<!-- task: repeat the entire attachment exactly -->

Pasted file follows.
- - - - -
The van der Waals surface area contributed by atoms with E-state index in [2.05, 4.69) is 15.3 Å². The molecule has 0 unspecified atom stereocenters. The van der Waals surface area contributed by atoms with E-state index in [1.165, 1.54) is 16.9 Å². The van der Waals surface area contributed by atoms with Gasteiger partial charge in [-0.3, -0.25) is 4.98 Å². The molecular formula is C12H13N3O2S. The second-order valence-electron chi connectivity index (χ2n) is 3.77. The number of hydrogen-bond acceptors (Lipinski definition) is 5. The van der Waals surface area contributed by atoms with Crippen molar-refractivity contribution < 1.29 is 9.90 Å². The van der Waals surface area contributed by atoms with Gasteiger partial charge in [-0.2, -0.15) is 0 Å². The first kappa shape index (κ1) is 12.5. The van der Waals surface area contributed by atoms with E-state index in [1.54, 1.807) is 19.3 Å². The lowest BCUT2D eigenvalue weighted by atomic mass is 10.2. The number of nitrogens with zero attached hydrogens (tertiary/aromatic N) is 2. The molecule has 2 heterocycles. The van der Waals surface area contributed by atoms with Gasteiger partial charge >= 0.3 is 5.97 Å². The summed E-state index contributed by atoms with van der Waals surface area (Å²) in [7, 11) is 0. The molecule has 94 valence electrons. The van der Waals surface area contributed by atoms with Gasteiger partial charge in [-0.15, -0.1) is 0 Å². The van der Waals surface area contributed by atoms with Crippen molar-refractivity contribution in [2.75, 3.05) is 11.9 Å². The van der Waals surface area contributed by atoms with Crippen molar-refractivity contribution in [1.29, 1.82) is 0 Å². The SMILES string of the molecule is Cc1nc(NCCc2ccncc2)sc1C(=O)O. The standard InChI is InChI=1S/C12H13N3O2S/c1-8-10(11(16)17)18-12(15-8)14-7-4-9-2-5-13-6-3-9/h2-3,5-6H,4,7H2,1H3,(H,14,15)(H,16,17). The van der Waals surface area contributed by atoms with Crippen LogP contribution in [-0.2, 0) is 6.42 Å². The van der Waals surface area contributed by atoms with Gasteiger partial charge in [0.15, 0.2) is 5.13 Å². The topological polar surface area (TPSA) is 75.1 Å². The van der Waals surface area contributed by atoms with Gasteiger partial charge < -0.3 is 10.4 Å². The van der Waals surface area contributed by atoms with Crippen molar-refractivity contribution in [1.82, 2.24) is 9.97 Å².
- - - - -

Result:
The van der Waals surface area contributed by atoms with E-state index in [2.05, 4.69) is 15.3 Å². The molecule has 0 unspecified atom stereocenters. The van der Waals surface area contributed by atoms with E-state index in [1.165, 1.54) is 16.9 Å². The van der Waals surface area contributed by atoms with Gasteiger partial charge in [-0.3, -0.25) is 4.98 Å². The molecular formula is C12H13N3O2S. The second-order valence-electron chi connectivity index (χ2n) is 3.77. The number of hydrogen-bond acceptors (Lipinski definition) is 5. The van der Waals surface area contributed by atoms with Crippen molar-refractivity contribution < 1.29 is 9.90 Å². The van der Waals surface area contributed by atoms with Gasteiger partial charge in [-0.2, -0.15) is 0 Å². The first kappa shape index (κ1) is 12.5. The van der Waals surface area contributed by atoms with E-state index in [1.54, 1.807) is 19.3 Å². The lowest BCUT2D eigenvalue weighted by atomic mass is 10.2. The number of nitrogens with zero attached hydrogens (tertiary/aromatic N) is 2. The molecule has 2 heterocycles. The van der Waals surface area contributed by atoms with Gasteiger partial charge >= 0.3 is 5.97 Å². The summed E-state index contributed by atoms with van der Waals surface area (Å²) in [7, 11) is 0. The molecule has 94 valence electrons. The van der Waals surface area contributed by atoms with Gasteiger partial charge in [-0.15, -0.1) is 0 Å². The van der Waals surface area contributed by atoms with Crippen molar-refractivity contribution in [2.75, 3.05) is 11.9 Å². The van der Waals surface area contributed by atoms with Crippen molar-refractivity contribution in [1.29, 1.82) is 0 Å². The SMILES string of the molecule is Cc1nc(NCCc2ccncc2)sc1C(=O)O. The standard InChI is InChI=1S/C12H13N3O2S/c1-8-10(11(16)17)18-12(15-8)14-7-4-9-2-5-13-6-3-9/h2-3,5-6H,4,7H2,1H3,(H,14,15)(H,16,17). The van der Waals surface area contributed by atoms with Crippen LogP contribution in [-0.2, 0) is 6.42 Å². The van der Waals surface area contributed by atoms with Gasteiger partial charge in [0.15, 0.2) is 5.13 Å². The topological polar surface area (TPSA) is 75.1 Å². The van der Waals surface area contributed by atoms with Gasteiger partial charge < -0.3 is 10.4 Å². The van der Waals surface area contributed by atoms with Crippen molar-refractivity contribution in [1.82, 2.24) is 9.97 Å².